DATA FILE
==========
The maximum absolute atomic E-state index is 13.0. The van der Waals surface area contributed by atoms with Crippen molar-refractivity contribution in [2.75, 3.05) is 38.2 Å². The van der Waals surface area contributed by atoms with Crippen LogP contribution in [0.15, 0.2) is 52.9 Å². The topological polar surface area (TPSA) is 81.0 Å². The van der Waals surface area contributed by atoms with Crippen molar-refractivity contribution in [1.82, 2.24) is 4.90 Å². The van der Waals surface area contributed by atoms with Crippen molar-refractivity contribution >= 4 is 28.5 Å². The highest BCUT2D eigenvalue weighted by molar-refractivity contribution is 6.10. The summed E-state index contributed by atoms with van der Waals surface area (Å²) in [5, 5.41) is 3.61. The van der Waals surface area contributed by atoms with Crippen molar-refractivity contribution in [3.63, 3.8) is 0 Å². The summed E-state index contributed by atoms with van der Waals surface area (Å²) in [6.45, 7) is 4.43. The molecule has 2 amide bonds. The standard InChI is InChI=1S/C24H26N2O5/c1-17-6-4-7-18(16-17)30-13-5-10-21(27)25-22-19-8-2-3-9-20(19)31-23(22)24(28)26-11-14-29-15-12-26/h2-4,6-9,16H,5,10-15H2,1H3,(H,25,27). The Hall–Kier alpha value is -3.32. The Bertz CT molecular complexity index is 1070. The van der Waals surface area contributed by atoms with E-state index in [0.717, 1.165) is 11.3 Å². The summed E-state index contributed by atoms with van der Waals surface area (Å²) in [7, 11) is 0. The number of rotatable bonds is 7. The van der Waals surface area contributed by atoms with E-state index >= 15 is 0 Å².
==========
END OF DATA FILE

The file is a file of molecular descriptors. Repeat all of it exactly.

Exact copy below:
The maximum absolute atomic E-state index is 13.0. The van der Waals surface area contributed by atoms with Crippen molar-refractivity contribution in [2.75, 3.05) is 38.2 Å². The van der Waals surface area contributed by atoms with Crippen LogP contribution in [0.15, 0.2) is 52.9 Å². The topological polar surface area (TPSA) is 81.0 Å². The van der Waals surface area contributed by atoms with Crippen molar-refractivity contribution in [1.82, 2.24) is 4.90 Å². The van der Waals surface area contributed by atoms with Crippen molar-refractivity contribution >= 4 is 28.5 Å². The highest BCUT2D eigenvalue weighted by molar-refractivity contribution is 6.10. The summed E-state index contributed by atoms with van der Waals surface area (Å²) in [5, 5.41) is 3.61. The van der Waals surface area contributed by atoms with Crippen molar-refractivity contribution in [3.63, 3.8) is 0 Å². The summed E-state index contributed by atoms with van der Waals surface area (Å²) in [6.45, 7) is 4.43. The molecule has 2 amide bonds. The standard InChI is InChI=1S/C24H26N2O5/c1-17-6-4-7-18(16-17)30-13-5-10-21(27)25-22-19-8-2-3-9-20(19)31-23(22)24(28)26-11-14-29-15-12-26/h2-4,6-9,16H,5,10-15H2,1H3,(H,25,27). The Hall–Kier alpha value is -3.32. The Bertz CT molecular complexity index is 1070. The van der Waals surface area contributed by atoms with E-state index in [0.717, 1.165) is 11.3 Å². The summed E-state index contributed by atoms with van der Waals surface area (Å²) in [7, 11) is 0. The number of rotatable bonds is 7. The van der Waals surface area contributed by atoms with E-state index >= 15 is 0 Å².